Terms and Conditions
For more information about the University of Winchester's terms and conditions click here.
**Indicative Fees for 2017/18 Home and EU students are £9,250 per year. Whilst the inflationary fee increases in tuition fees and student support loans have been announced by the Minister, they are still subject to formal parliamentary approval and the approval of The University of Winchester Board of Governors. International fees are still subject to approval from the University of Winchester Board of Governors.
This course encourages students to see writing of all kinds in relation to wider literary, cultural and professional contexts. We want everyone to become the best writer they can be, whether that be creating novels, poems or scripts, feature articles and travel writing, museum exhibitions and biographies, or reports or copywriting. Whichever genre students feel most comfortable with the most important thing is that they demonstrate a high level of technical skill, an aptitude for expressing themselves through writing, and a commitment to hard work and personal development.
The programme enhances the skills of every evolving writer at their own pace and in their own way, showing them how their work relates to the wider realms of literary and cultural context.
The course seeks to move students progressively through a structured series of writing assignments and exercises, working on all genres of writing in the first year, and then allowing them to specialise in Year 2 and 3. It develops the students' own work by giving them positive critical encouragement and direction throughout. This is enhanced by a workshop environment which helps students form a critical understanding of their own writing and the writing of others. Guidance is given on audience (for example editor, agent or publisher) where appropriate.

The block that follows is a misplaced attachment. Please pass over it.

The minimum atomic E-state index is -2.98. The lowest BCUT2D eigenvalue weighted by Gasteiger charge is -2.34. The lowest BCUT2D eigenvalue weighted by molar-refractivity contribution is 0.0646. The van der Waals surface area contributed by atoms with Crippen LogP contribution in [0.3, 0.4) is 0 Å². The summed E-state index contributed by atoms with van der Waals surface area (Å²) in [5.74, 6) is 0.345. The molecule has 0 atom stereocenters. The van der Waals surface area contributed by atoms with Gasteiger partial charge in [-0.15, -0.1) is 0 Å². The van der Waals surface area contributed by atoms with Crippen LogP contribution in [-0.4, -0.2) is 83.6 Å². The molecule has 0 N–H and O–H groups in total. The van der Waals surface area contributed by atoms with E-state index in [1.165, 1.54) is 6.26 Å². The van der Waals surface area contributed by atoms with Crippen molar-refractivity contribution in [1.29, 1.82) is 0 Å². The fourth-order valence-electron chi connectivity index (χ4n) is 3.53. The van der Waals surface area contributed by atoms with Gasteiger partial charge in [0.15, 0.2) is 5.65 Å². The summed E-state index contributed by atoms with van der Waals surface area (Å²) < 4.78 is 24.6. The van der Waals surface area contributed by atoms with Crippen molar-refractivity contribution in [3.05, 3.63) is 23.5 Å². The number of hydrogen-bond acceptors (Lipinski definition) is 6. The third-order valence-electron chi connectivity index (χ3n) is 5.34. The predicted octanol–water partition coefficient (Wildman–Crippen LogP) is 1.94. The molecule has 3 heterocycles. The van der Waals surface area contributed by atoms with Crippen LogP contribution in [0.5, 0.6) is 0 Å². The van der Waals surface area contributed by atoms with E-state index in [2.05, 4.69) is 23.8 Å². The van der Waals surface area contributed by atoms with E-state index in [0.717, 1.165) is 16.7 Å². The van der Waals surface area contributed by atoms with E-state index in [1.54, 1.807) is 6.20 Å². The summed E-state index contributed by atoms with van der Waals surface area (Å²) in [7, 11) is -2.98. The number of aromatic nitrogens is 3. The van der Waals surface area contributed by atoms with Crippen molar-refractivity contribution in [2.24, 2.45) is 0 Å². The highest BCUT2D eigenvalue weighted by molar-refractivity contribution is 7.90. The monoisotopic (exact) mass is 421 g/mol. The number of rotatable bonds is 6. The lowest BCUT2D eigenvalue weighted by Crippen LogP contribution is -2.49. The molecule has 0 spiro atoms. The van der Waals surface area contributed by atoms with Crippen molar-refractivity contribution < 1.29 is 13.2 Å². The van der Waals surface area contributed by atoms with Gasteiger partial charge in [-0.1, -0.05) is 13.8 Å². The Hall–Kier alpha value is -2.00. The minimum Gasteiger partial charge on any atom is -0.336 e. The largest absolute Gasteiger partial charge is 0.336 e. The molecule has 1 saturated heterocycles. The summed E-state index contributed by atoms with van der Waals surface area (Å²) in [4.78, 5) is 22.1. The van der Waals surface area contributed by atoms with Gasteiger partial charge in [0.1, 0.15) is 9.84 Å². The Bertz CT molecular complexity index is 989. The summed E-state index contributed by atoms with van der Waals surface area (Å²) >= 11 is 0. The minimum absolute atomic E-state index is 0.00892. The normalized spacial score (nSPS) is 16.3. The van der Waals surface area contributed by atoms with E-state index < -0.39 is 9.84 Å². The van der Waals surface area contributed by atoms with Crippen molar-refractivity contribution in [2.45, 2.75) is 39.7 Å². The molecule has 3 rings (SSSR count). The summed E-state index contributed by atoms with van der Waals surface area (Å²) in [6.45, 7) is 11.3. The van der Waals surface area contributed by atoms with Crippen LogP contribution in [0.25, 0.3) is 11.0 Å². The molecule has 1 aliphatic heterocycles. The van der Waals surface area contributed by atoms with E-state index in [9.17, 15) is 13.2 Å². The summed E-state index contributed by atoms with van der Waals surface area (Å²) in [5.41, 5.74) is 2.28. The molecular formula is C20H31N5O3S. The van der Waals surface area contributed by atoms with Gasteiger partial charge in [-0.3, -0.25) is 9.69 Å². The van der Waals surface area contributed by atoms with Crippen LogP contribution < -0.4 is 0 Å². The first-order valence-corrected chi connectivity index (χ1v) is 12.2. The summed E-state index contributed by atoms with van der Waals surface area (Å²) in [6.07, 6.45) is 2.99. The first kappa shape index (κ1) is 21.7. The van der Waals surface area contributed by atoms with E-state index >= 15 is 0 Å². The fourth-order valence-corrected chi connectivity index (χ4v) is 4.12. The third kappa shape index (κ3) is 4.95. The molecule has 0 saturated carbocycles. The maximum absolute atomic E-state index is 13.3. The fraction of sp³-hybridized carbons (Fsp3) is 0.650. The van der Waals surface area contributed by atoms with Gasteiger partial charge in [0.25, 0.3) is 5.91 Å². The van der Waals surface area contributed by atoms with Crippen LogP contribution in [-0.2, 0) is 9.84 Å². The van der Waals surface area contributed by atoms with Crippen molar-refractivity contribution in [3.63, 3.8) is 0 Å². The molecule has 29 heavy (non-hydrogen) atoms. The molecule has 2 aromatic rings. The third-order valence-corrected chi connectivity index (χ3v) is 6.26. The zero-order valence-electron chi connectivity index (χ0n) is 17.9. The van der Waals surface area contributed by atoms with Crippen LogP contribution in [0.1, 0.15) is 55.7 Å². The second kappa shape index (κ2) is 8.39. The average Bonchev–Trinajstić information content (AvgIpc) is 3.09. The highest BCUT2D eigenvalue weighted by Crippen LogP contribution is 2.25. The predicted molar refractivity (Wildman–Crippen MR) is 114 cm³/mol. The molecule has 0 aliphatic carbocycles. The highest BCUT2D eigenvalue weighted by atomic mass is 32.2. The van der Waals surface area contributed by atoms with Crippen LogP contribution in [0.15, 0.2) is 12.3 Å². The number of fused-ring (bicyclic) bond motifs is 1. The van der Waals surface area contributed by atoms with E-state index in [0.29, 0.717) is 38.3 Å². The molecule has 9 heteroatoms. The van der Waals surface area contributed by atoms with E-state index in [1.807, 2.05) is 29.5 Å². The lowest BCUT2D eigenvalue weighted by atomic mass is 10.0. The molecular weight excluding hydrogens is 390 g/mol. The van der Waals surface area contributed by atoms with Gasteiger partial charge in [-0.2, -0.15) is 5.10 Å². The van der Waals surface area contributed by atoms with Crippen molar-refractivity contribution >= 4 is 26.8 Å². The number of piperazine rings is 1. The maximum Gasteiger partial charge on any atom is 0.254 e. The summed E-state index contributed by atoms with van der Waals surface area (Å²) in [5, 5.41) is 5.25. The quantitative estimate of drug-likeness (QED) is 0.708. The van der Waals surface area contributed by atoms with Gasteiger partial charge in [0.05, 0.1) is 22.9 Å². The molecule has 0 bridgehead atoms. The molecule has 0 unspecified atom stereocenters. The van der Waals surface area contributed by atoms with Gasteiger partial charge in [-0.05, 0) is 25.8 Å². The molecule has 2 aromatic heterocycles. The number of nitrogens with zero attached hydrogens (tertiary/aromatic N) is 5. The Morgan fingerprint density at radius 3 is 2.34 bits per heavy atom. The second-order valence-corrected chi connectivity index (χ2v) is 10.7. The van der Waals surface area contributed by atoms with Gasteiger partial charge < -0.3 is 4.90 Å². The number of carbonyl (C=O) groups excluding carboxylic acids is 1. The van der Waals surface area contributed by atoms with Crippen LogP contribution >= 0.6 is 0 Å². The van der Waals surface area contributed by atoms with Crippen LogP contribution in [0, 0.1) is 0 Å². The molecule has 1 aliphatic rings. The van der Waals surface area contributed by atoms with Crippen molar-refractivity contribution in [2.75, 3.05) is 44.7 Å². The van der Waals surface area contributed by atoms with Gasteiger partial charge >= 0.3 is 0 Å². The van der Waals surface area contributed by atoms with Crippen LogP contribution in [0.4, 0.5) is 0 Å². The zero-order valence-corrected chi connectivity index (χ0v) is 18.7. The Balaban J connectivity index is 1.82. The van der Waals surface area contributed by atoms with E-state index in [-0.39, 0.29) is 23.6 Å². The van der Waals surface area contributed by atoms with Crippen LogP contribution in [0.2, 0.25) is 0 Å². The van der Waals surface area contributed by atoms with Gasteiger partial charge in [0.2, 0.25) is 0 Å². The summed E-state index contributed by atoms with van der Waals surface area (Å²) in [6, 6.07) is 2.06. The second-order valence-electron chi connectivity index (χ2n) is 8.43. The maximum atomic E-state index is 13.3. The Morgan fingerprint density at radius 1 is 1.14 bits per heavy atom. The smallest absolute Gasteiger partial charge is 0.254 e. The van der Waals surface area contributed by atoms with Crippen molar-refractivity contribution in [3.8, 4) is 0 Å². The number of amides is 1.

In Year 2, the focus becomes more specific with modules that concentrate on elements of different genres such as writing for children, media writing, poetry, song and play, film and TV script.
In Year 3, the modules look increasingly at the relationships between writing and the world beyond the University, exploring publishing, producing, community audiences, writing and teaching.
- Fictional Writing
- Creative Non-fiction
- Poetry Now!
- Creative Voice 1
- Publishing 1
- Persuasive Writing
- Rewriting and Adapting
- Creative Voice 2
- Publishing 2: E-books
- The Short Story
- Fiction for Children
- Composing Song Lyrics
- Creating Short Screenplays
- Playwriting 1
- Poetry: Making it New
- Author Study
- Writing and the Environment
- Fairy Tale Fictions
- Creative Writing Project
- Fiction for Children 1: In the Beginning
- Fiction for Children 2: From Middle to End
- Creativity and the Imagination
- Myths, Dreams and Creative Writing
- Horror Fiction
- Professional Placement Module
- Writing and Ethnicity: Special Study
- Copywriting; Report and Policy Writing
- Scriptwriting for Mainstream Television
- Travel Writing
- Life Writing and Biography
- Telling True Stories
- Media Writing
- Extended Creative Project
- Creative Voice 3